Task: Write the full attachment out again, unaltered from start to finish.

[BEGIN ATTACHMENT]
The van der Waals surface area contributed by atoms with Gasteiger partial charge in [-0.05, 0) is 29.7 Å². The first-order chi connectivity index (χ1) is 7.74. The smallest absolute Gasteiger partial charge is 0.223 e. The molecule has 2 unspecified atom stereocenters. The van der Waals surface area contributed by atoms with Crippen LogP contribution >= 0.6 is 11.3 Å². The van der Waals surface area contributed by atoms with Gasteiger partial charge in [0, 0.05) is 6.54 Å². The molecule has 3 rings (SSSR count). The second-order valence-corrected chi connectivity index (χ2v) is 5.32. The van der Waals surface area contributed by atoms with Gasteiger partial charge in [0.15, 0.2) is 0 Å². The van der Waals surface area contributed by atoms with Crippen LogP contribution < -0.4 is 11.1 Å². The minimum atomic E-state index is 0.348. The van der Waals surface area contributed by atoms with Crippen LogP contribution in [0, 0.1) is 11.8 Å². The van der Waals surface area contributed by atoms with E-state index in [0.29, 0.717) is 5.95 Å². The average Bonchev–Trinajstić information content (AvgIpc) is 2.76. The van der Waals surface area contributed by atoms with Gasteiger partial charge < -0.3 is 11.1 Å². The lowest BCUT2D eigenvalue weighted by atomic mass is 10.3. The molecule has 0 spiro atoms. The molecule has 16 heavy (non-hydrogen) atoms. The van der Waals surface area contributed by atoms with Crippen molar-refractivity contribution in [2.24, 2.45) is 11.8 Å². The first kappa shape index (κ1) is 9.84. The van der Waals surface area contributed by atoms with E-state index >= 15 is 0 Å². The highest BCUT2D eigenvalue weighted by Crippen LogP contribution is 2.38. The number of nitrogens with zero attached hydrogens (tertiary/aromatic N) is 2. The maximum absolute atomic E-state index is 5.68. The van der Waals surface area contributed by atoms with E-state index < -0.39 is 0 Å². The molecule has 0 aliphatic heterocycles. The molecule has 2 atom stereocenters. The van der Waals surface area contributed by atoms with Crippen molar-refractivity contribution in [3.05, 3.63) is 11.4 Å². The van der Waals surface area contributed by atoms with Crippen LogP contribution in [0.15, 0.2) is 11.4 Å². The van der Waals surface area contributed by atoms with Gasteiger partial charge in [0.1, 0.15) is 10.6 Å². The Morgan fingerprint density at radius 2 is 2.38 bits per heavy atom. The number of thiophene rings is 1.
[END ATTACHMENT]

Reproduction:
The van der Waals surface area contributed by atoms with Gasteiger partial charge in [-0.05, 0) is 29.7 Å². The first-order chi connectivity index (χ1) is 7.74. The smallest absolute Gasteiger partial charge is 0.223 e. The molecule has 2 unspecified atom stereocenters. The van der Waals surface area contributed by atoms with Crippen LogP contribution >= 0.6 is 11.3 Å². The van der Waals surface area contributed by atoms with Gasteiger partial charge in [0, 0.05) is 6.54 Å². The molecule has 3 rings (SSSR count). The second-order valence-corrected chi connectivity index (χ2v) is 5.32. The van der Waals surface area contributed by atoms with Gasteiger partial charge in [0.15, 0.2) is 0 Å². The van der Waals surface area contributed by atoms with Crippen LogP contribution < -0.4 is 11.1 Å². The minimum atomic E-state index is 0.348. The van der Waals surface area contributed by atoms with Crippen LogP contribution in [0, 0.1) is 11.8 Å². The van der Waals surface area contributed by atoms with E-state index in [0.29, 0.717) is 5.95 Å². The average Bonchev–Trinajstić information content (AvgIpc) is 2.76. The van der Waals surface area contributed by atoms with Gasteiger partial charge < -0.3 is 11.1 Å². The lowest BCUT2D eigenvalue weighted by atomic mass is 10.3. The molecule has 0 spiro atoms. The molecule has 16 heavy (non-hydrogen) atoms. The van der Waals surface area contributed by atoms with Crippen molar-refractivity contribution in [2.24, 2.45) is 11.8 Å². The first kappa shape index (κ1) is 9.84. The van der Waals surface area contributed by atoms with E-state index >= 15 is 0 Å². The highest BCUT2D eigenvalue weighted by Crippen LogP contribution is 2.38. The number of nitrogens with zero attached hydrogens (tertiary/aromatic N) is 2. The maximum absolute atomic E-state index is 5.68. The van der Waals surface area contributed by atoms with E-state index < -0.39 is 0 Å². The molecule has 0 aliphatic heterocycles. The molecule has 2 atom stereocenters. The van der Waals surface area contributed by atoms with Crippen molar-refractivity contribution in [3.05, 3.63) is 11.4 Å². The van der Waals surface area contributed by atoms with Crippen LogP contribution in [0.15, 0.2) is 11.4 Å². The van der Waals surface area contributed by atoms with Gasteiger partial charge in [0.1, 0.15) is 10.6 Å². The Morgan fingerprint density at radius 2 is 2.38 bits per heavy atom. The number of thiophene rings is 1.